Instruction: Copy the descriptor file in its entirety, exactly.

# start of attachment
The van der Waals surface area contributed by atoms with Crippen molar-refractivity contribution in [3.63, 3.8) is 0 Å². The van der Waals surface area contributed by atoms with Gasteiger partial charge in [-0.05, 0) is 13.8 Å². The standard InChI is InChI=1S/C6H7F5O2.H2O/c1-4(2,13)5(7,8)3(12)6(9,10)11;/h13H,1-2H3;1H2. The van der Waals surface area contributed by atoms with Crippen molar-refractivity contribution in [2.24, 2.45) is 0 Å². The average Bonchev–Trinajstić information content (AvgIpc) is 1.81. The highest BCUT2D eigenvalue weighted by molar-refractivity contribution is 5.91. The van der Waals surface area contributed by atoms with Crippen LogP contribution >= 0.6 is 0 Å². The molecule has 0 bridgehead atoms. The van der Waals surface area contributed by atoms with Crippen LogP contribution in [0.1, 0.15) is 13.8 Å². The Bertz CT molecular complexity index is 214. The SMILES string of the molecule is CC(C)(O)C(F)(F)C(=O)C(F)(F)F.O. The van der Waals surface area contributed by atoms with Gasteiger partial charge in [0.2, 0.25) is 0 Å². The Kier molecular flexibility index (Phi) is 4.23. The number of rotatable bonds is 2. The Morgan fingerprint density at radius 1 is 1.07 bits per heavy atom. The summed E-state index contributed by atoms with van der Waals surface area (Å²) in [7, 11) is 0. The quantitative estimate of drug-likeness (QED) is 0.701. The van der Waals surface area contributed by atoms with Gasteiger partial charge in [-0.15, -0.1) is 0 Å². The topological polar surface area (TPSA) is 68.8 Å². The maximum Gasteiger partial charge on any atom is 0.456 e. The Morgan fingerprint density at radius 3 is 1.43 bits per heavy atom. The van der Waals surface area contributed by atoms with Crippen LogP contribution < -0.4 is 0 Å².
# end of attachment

The van der Waals surface area contributed by atoms with Crippen molar-refractivity contribution in [3.63, 3.8) is 0 Å². The van der Waals surface area contributed by atoms with Gasteiger partial charge in [-0.05, 0) is 13.8 Å². The standard InChI is InChI=1S/C6H7F5O2.H2O/c1-4(2,13)5(7,8)3(12)6(9,10)11;/h13H,1-2H3;1H2. The van der Waals surface area contributed by atoms with Crippen molar-refractivity contribution in [2.24, 2.45) is 0 Å². The average Bonchev–Trinajstić information content (AvgIpc) is 1.81. The highest BCUT2D eigenvalue weighted by molar-refractivity contribution is 5.91. The van der Waals surface area contributed by atoms with Crippen LogP contribution >= 0.6 is 0 Å². The molecule has 0 bridgehead atoms. The van der Waals surface area contributed by atoms with Crippen LogP contribution in [0.1, 0.15) is 13.8 Å². The Bertz CT molecular complexity index is 214. The SMILES string of the molecule is CC(C)(O)C(F)(F)C(=O)C(F)(F)F.O. The van der Waals surface area contributed by atoms with Gasteiger partial charge in [0.2, 0.25) is 0 Å². The Kier molecular flexibility index (Phi) is 4.23. The number of rotatable bonds is 2. The Morgan fingerprint density at radius 1 is 1.07 bits per heavy atom. The summed E-state index contributed by atoms with van der Waals surface area (Å²) in [7, 11) is 0. The quantitative estimate of drug-likeness (QED) is 0.701. The van der Waals surface area contributed by atoms with Gasteiger partial charge in [-0.15, -0.1) is 0 Å². The topological polar surface area (TPSA) is 68.8 Å². The maximum Gasteiger partial charge on any atom is 0.456 e. The Morgan fingerprint density at radius 3 is 1.43 bits per heavy atom. The van der Waals surface area contributed by atoms with Crippen LogP contribution < -0.4 is 0 Å².